Recent twts in reply to #zrbqxza

@movq@www.uninformativ.de @lyse@lyse.isobeef.org Ah, that was the problem! W3C wants you to have a charset defined within the first 1024 bytes of the HTML, which that comment exceeded. I just moved the comment below the charset and the charset validates correctly now (though a bunch of other warnings and errors appear now lol). I am using a Jekyll theme I adapted from someone else and I guess they never encountered this issue. Thanks for finding it!

It’s interesting, though, that some web browsers don’t care about that. I’ve viewed that page in Vivaldi, Falkon, Opera, and Firefox and the unicode arrows showed up fine.

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@abucci@anthony.buc.ci @movq@www.uninformativ.de Oh, interesting. Then I take back my critique this time. I wasn’t aware of that 1024 byte limit either. Working now. I just send it always in the Content-Type header and sometimes even omit it from the HTML altogether. But when I do, I also use the shorter and more reasonable looking HTML5 style <meta charset="UTF-8">, just like @eaplmx showed. The advantage with the HTTP response header is that I just tell nginx to do it for me, so I cannot forget it in the HTML by accident. Well, in case I forgot, it’s not an issue.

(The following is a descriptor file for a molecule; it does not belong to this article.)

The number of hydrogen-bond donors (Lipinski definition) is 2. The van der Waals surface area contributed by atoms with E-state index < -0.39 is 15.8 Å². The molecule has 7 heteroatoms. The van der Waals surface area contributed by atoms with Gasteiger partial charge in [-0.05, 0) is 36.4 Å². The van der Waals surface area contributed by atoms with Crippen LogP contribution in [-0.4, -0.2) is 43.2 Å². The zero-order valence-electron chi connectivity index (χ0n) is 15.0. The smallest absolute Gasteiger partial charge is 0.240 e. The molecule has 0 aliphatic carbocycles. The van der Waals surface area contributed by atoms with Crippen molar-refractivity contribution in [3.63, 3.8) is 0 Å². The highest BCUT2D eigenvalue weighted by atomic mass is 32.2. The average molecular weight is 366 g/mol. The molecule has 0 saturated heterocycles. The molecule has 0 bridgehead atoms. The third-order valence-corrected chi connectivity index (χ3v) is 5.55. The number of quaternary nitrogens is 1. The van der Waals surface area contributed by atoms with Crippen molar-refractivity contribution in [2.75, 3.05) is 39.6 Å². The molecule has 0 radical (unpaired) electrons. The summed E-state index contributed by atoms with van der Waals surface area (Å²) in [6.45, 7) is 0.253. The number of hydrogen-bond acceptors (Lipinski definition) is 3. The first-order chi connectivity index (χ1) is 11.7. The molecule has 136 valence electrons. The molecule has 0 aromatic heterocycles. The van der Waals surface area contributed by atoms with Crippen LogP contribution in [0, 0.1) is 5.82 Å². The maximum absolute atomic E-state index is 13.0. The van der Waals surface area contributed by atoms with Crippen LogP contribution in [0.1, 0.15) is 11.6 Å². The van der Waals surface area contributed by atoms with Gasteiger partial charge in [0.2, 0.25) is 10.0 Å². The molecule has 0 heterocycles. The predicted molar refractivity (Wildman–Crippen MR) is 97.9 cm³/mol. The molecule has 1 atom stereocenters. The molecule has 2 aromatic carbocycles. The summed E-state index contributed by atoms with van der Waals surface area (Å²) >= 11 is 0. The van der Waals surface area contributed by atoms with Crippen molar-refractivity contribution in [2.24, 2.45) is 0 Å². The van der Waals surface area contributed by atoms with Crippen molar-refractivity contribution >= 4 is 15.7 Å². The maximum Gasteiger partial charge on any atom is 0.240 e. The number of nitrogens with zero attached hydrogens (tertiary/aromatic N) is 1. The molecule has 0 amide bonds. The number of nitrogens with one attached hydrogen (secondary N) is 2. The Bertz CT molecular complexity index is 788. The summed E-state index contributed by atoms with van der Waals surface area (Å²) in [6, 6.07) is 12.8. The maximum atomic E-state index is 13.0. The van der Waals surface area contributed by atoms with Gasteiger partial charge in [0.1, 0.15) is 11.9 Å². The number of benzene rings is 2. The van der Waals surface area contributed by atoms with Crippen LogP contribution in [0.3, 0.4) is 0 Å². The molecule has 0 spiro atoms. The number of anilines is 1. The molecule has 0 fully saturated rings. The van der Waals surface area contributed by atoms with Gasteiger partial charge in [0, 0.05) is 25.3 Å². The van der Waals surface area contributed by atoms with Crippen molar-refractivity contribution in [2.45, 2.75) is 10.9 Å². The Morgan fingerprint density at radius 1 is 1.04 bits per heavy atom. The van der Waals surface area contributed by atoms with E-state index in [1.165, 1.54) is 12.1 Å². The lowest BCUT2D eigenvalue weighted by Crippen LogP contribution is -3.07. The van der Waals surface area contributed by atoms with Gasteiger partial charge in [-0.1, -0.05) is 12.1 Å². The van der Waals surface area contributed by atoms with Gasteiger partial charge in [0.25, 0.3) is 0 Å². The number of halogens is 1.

But specifying it also in the HTML helps everybody who happens to download the page. Opening it locally then obviously cannot make use of the nonexisting HTTP response header. Not that I think there are a lot of people out there downloading it, but just in case. :-)

Do you happen to have all your browsers set to fall back to UTF-8 if they can’t detect the encoding, @abucci@anthony.buc.ci?

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I was gonna say the correct thing to do here normally in most cases is to put the content type encoding in the HTTP response heads

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